A day in the life of a psychologist
In this interview, we spoke to Nella Ciciulla, a mental health advisor, about her daily role and responsibilities, as well as her career highlights.
What inspired your mental health career?
I knew I wanted to get into this field when I started a bachelor’s research project in forensic mental health. I had the opportunity to do an internship with the public prosecutor to learn and research about mentally ill offenders. This gave me a different take on mental health, where the stigma behind those behaving outside of “typical social norms” was frowned upon.
When I saw that many criminal acts were trauma-related, I wanted to help people with mental health problems.
What are the main tasks in your current job?
I currently have a private practice in Rockledge, Florida. I started the practice at the beginning of the pandemic so I was just alone when I first started in May 2020. After seeing the great need for therapy in my county for just a few months, I knew I wanted to expand.
Since then I have hired 7 contract therapists with the intention of expanding further in response to the great need in my community. I am currently running the practice together with a wonderful team. I continue to see customers on a daily basis, with an emphasis on court-ordered reviews and tests.
What does a typical day look like for you?
A typical day begins by focusing on my self-care – going to the gym and having a big cup of coffee. Then I go to the office and do therapies with planned clients, write forensic reports and do appraisals for the mental health court here in Brevard.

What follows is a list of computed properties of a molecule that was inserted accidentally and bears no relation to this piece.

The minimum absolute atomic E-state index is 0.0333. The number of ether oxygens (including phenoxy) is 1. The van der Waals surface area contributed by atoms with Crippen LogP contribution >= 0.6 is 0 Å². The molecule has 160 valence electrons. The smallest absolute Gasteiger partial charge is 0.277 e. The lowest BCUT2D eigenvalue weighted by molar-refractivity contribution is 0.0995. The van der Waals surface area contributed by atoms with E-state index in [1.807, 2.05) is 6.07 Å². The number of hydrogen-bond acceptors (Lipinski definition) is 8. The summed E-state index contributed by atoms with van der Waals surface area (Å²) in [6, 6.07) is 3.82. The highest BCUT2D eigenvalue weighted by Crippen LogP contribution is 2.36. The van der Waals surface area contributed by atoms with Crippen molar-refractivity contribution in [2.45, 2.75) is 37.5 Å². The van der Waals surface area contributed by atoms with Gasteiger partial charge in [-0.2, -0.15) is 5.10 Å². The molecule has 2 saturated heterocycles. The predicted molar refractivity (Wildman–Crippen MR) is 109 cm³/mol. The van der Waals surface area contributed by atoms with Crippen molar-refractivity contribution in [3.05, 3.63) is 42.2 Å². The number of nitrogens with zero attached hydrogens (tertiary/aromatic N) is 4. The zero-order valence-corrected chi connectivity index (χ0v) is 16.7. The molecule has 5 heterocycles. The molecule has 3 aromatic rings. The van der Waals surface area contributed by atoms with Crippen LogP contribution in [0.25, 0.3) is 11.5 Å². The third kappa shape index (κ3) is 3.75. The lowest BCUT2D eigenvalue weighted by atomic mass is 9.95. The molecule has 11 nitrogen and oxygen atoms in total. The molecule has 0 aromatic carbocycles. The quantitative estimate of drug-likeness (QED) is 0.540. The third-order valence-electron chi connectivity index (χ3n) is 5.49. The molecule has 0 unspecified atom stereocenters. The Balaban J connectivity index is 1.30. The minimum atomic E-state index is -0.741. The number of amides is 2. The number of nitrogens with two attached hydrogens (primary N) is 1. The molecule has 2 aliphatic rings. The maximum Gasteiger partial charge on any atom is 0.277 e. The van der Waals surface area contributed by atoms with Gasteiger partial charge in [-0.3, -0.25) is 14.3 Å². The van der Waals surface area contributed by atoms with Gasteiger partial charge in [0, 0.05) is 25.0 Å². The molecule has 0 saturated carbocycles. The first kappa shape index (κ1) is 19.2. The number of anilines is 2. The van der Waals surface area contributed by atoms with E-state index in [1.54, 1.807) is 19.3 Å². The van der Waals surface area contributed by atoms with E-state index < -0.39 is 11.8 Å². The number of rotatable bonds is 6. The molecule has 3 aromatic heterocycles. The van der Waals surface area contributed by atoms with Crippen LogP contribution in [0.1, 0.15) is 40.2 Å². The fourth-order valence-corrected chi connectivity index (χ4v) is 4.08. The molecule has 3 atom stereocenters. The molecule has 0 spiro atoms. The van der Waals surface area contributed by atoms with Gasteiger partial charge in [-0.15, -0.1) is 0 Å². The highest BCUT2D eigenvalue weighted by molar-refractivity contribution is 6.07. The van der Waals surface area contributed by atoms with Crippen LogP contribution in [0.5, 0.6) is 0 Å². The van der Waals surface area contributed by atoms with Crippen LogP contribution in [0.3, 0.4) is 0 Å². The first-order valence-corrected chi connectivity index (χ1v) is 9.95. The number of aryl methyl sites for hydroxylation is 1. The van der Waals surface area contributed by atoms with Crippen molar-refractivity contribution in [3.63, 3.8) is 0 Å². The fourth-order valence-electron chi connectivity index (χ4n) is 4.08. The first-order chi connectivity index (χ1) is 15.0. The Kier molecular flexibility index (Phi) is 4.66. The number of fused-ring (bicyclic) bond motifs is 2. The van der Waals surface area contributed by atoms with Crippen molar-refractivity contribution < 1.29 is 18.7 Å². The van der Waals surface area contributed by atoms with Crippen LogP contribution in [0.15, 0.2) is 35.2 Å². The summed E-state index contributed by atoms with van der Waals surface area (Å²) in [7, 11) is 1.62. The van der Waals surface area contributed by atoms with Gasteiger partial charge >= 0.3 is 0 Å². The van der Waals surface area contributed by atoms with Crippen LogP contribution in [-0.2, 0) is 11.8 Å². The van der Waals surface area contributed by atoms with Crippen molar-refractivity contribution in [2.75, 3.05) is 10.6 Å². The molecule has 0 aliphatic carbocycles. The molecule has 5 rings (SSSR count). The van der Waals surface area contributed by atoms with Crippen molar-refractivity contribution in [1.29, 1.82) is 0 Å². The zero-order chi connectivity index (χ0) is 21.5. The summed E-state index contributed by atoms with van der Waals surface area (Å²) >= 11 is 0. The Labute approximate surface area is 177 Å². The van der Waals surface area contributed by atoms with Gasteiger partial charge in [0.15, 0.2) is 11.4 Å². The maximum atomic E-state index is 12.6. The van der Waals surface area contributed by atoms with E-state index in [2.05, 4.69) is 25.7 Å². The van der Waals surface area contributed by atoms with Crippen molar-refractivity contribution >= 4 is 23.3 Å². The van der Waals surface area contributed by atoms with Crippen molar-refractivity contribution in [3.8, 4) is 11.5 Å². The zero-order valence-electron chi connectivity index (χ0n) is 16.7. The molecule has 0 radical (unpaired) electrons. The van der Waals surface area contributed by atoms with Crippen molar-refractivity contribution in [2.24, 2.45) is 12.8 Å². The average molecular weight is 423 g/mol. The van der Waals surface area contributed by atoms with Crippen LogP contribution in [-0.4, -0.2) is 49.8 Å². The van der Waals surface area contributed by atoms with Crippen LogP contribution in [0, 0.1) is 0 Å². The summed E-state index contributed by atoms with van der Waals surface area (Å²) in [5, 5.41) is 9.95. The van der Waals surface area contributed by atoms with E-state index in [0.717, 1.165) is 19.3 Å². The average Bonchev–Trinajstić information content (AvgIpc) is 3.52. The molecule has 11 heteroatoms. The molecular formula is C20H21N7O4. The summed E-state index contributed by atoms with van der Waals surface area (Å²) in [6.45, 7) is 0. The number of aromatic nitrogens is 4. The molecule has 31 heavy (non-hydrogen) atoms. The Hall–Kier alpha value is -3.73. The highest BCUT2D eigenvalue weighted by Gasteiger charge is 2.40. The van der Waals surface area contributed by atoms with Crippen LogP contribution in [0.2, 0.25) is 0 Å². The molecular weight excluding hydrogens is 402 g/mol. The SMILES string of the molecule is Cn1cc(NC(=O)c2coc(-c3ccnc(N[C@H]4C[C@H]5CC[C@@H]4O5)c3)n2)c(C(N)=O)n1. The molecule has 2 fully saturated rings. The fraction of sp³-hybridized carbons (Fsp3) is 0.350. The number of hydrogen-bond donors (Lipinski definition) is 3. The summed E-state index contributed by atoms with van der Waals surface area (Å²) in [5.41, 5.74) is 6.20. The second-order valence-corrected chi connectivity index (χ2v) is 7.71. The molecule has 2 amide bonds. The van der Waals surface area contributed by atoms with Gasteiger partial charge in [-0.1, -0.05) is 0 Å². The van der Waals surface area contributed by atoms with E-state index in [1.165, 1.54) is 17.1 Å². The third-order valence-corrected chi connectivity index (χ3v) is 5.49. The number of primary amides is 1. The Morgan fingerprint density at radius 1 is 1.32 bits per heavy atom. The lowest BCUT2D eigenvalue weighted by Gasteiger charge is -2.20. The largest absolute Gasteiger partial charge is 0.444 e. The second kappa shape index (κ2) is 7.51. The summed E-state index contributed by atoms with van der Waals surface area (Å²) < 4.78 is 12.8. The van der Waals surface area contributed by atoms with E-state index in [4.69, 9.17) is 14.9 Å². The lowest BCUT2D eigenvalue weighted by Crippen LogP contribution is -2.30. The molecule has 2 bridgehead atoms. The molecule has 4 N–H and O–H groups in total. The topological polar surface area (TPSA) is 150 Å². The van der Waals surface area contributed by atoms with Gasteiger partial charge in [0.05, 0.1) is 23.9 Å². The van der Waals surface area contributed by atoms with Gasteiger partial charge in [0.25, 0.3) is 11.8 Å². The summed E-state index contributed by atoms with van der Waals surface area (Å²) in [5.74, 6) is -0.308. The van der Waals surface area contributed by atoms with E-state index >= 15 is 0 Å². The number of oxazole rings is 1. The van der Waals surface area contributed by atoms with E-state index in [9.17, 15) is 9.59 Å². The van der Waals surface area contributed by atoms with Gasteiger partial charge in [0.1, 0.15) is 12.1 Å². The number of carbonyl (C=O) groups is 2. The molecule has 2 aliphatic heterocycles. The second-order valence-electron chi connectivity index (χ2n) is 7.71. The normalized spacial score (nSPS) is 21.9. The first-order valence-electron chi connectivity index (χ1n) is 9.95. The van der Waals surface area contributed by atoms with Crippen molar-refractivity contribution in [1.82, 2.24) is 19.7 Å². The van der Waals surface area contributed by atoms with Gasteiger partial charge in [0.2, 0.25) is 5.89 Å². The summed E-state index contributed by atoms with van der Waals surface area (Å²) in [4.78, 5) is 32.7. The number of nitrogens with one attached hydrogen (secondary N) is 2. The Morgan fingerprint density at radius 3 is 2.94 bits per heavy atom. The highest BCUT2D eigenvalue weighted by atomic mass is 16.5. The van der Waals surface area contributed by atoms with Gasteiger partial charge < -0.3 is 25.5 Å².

What is the best thing about your job?
Discharge patient! I know this may sound strange, but I enjoy seeing a client get to the point where they no longer have to rely on me for treatment. They have learned the skills to deal with struggles and work, and are confident that they can achieve their goals.
I enjoy seeing progress in every session with clients and when they feel empowered.
What is the greatest challenge for you in working in psychiatry?
There are many challenges associated with working in this area. One of the first challenges a therapist must overcome is compassion fatigue. Not letting every client’s stressors go home every night. It can get difficult at times, but we need to maintain our own mental health to help others.
When we start this negative cycle, it will continue and spiral where we can either get burned out or affect our families. Because of this, self-care as a therapist is essential.
What has been your proudest achievement in your entire career?
Definitely open the Bella Mental Health Services. This was my 10 year goal after graduating from high school, but I was able to achieve it within 5 years.
I feel good at helping the community and raising awareness about mental health.
What was the most exciting project you worked on?
I would say Bella Mental Health’s first fundraiser. In May 2021, we celebrated Mental Health Awareness Month and raised over $ 1,000 for Family Promise of Brevard, an organization that supports families with homelessness.